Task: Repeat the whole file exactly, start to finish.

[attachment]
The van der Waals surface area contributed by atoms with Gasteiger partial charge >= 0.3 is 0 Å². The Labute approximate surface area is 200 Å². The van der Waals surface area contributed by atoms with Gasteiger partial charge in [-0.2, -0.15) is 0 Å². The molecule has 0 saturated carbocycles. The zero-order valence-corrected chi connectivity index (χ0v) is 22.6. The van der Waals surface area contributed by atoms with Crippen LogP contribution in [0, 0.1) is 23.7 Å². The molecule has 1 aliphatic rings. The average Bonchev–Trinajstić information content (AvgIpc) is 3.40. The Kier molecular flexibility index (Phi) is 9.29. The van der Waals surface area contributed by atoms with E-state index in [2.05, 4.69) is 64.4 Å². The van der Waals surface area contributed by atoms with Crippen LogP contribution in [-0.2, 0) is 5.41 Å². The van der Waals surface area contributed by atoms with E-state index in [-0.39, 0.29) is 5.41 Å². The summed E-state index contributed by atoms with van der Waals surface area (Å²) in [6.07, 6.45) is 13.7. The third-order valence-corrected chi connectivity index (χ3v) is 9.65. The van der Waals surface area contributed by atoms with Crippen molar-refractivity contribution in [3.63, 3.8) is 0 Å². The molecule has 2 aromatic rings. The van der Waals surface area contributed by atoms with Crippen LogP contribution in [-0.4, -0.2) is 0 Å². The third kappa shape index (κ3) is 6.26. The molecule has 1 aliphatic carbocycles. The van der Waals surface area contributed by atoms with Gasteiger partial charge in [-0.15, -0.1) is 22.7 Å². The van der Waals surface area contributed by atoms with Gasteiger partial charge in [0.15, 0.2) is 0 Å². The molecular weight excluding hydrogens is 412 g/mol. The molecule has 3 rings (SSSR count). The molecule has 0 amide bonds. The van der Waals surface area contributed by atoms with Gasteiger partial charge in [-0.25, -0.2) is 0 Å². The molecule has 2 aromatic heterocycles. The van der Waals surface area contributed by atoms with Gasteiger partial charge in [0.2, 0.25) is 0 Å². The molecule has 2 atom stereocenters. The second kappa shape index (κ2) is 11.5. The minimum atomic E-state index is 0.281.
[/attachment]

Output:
The van der Waals surface area contributed by atoms with Gasteiger partial charge >= 0.3 is 0 Å². The Labute approximate surface area is 200 Å². The van der Waals surface area contributed by atoms with Gasteiger partial charge in [-0.2, -0.15) is 0 Å². The molecule has 0 saturated carbocycles. The zero-order valence-corrected chi connectivity index (χ0v) is 22.6. The van der Waals surface area contributed by atoms with Crippen LogP contribution in [0, 0.1) is 23.7 Å². The molecule has 1 aliphatic rings. The average Bonchev–Trinajstić information content (AvgIpc) is 3.40. The Kier molecular flexibility index (Phi) is 9.29. The van der Waals surface area contributed by atoms with E-state index in [2.05, 4.69) is 64.4 Å². The van der Waals surface area contributed by atoms with Crippen LogP contribution in [-0.2, 0) is 5.41 Å². The van der Waals surface area contributed by atoms with E-state index in [-0.39, 0.29) is 5.41 Å². The summed E-state index contributed by atoms with van der Waals surface area (Å²) in [6.07, 6.45) is 13.7. The third-order valence-corrected chi connectivity index (χ3v) is 9.65. The van der Waals surface area contributed by atoms with Crippen molar-refractivity contribution in [3.63, 3.8) is 0 Å². The molecule has 2 aromatic rings. The van der Waals surface area contributed by atoms with Crippen LogP contribution in [-0.4, -0.2) is 0 Å². The third kappa shape index (κ3) is 6.26. The molecule has 1 aliphatic carbocycles. The van der Waals surface area contributed by atoms with Gasteiger partial charge in [-0.15, -0.1) is 22.7 Å². The van der Waals surface area contributed by atoms with Gasteiger partial charge in [0.15, 0.2) is 0 Å². The molecular weight excluding hydrogens is 412 g/mol. The molecule has 3 rings (SSSR count). The molecule has 0 amide bonds. The van der Waals surface area contributed by atoms with Gasteiger partial charge in [-0.25, -0.2) is 0 Å². The molecule has 2 aromatic heterocycles. The van der Waals surface area contributed by atoms with Gasteiger partial charge in [0.2, 0.25) is 0 Å². The molecule has 2 atom stereocenters. The second kappa shape index (κ2) is 11.5. The minimum atomic E-state index is 0.281.